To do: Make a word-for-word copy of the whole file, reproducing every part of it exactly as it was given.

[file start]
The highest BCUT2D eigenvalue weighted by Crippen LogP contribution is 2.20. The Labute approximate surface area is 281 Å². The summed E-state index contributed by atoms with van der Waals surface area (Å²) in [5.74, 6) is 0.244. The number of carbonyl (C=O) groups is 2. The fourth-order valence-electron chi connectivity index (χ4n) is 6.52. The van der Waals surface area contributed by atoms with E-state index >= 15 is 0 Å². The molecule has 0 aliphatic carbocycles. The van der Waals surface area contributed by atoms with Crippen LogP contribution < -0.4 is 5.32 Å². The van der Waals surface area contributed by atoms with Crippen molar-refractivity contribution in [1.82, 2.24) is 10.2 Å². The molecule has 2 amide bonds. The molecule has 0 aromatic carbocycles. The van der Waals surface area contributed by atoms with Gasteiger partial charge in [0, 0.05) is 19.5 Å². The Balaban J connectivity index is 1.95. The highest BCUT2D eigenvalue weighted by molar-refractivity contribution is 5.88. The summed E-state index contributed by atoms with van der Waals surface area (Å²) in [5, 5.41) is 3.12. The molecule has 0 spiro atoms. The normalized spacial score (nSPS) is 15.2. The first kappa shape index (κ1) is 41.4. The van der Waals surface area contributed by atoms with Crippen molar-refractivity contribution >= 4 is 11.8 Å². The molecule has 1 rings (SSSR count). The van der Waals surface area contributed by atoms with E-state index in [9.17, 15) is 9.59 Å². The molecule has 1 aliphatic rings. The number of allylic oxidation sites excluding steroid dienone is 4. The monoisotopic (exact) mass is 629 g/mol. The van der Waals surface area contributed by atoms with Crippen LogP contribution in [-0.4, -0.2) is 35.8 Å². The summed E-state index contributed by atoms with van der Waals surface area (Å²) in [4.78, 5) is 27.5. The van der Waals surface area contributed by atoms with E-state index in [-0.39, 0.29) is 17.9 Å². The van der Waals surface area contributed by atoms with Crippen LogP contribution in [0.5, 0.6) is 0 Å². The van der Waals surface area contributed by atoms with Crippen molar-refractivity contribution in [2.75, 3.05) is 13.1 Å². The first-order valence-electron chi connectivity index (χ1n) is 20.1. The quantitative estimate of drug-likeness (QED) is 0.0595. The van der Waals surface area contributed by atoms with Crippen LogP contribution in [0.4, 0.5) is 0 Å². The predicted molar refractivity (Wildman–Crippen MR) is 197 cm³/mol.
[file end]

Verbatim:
The highest BCUT2D eigenvalue weighted by Crippen LogP contribution is 2.20. The Labute approximate surface area is 281 Å². The summed E-state index contributed by atoms with van der Waals surface area (Å²) in [5.74, 6) is 0.244. The number of carbonyl (C=O) groups is 2. The fourth-order valence-electron chi connectivity index (χ4n) is 6.52. The van der Waals surface area contributed by atoms with E-state index >= 15 is 0 Å². The molecule has 0 aliphatic carbocycles. The van der Waals surface area contributed by atoms with Crippen LogP contribution < -0.4 is 5.32 Å². The van der Waals surface area contributed by atoms with Crippen molar-refractivity contribution in [1.82, 2.24) is 10.2 Å². The molecule has 2 amide bonds. The molecule has 0 aromatic carbocycles. The van der Waals surface area contributed by atoms with Gasteiger partial charge in [0, 0.05) is 19.5 Å². The Balaban J connectivity index is 1.95. The highest BCUT2D eigenvalue weighted by molar-refractivity contribution is 5.88. The summed E-state index contributed by atoms with van der Waals surface area (Å²) in [5, 5.41) is 3.12. The molecule has 0 spiro atoms. The normalized spacial score (nSPS) is 15.2. The first kappa shape index (κ1) is 41.4. The van der Waals surface area contributed by atoms with Crippen molar-refractivity contribution >= 4 is 11.8 Å². The molecule has 1 rings (SSSR count). The van der Waals surface area contributed by atoms with E-state index in [9.17, 15) is 9.59 Å². The molecule has 1 aliphatic rings. The number of allylic oxidation sites excluding steroid dienone is 4. The monoisotopic (exact) mass is 629 g/mol. The van der Waals surface area contributed by atoms with Crippen LogP contribution in [-0.4, -0.2) is 35.8 Å². The summed E-state index contributed by atoms with van der Waals surface area (Å²) in [4.78, 5) is 27.5. The van der Waals surface area contributed by atoms with E-state index in [-0.39, 0.29) is 17.9 Å². The van der Waals surface area contributed by atoms with Crippen LogP contribution in [0.5, 0.6) is 0 Å². The van der Waals surface area contributed by atoms with Crippen molar-refractivity contribution in [2.75, 3.05) is 13.1 Å². The first-order valence-electron chi connectivity index (χ1n) is 20.1. The quantitative estimate of drug-likeness (QED) is 0.0595. The van der Waals surface area contributed by atoms with Crippen LogP contribution in [0.4, 0.5) is 0 Å². The predicted molar refractivity (Wildman–Crippen MR) is 197 cm³/mol.